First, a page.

Faculty of SITE Northern Territory University Flora & Fauna Survey Techniques
what is flora and fauna survey?
why survey?
factors to consider
preparing to sample
flora survey techniques
vegetation descriptions
sampling concepts
fauna survey techniques
analysing data
presenting data

Which techniques should I use to survey flora?

A description of the flora is an integral part of resource survey work. The researcher has a range of techniques available to use in a flora survey.

Imagine being asked to design a flora survey for a site because an EIS required the listing of all rare and endangered species at that site. Now imagine designing a survey for the same site that required general information on habitat complexity to help determine distribution of faunal communities.

Do you think you would use the same techniques?

Clearly, the technique that you would use would vary with the aims of the survey. An intensive floristic inventory would be employed for the former example, whereas a general description of community type and its structure would be appropriate for the latter.

Factors to consider
The following are factors considered when selecting a flora survey technique:

  • relevance to aims of project
    • ecologists with botanical training generally prefer an approach based upon floristics. Disadvantages are that it requires considerable time and expertise.
    • zoologists are often more interested in vegetation as a matrix in which animals feed and live. Hence its structure, particularly stratification, and habitat diversity is more important.
    • soil scientists, geologists and climatologists are interested in vegetation as an expression of the factors they study. They prefer classifications that produce mapable units.
    • foresters frequently use an assessment of species composition to indicate site potential and to help in selecting species for planting. However, indicator species are most often used and objective methods for describing vegetation are usually restricted to research projects.
  • speed
  • accuracy
  • objectivity (reproducability)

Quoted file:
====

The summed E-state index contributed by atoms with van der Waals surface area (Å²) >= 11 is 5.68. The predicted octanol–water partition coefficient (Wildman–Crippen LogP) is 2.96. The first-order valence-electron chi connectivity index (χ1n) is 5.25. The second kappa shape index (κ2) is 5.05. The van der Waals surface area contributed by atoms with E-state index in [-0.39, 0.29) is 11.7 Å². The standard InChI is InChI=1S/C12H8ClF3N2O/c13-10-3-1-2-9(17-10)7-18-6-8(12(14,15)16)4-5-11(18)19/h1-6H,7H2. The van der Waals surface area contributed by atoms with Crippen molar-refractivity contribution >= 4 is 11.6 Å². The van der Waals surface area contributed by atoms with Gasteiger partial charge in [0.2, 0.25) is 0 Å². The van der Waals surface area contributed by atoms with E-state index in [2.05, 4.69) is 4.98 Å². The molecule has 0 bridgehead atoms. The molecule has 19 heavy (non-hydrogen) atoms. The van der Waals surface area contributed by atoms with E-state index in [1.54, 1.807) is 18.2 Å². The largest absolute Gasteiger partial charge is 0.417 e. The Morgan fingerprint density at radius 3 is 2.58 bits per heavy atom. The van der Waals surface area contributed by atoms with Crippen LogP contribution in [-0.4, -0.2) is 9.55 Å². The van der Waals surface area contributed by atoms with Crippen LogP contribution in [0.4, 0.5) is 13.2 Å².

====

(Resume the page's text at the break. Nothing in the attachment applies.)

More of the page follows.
• non-destructiveness
  • cost-effectiveness.

In practice the research worker usually has to compromise. The most objective method may not be the fastest. The most accurate may be destructive. Experimental design and analysis skills developed in SBI504, and continued reference to texts on experimental designs and the planning of experiments, are useful in making these decisions.

Which method?
In your required reading for this topic (Goldsmith 1986) a figure is presented (Figure 9.1, p. 439) which provides the researcher with a flow chart that gives guidance about which method to select. Refer to that diagram now.

Please read
Reading 3

Goldsmith, F.B., Harrison, C.M. and Morton, A.J. (1986). "Description and Analysis of Vegetation." in Moore P.D. and Chapman S.B. (eds) Methods in Plant Ecology. pages 437-524. Blackwell Scientific Publications, Oxford.

Note that only six major problems frequently confronted by ecologists have been listed. More recent innovations with remote sensing methodologies have increased the options.

The following two sections provide more detail about the survey sampling methods which are used for flora:

Vegetation description
Survey sampling methods

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last updated by lrp@cdu.edu.au 6 August, 2004
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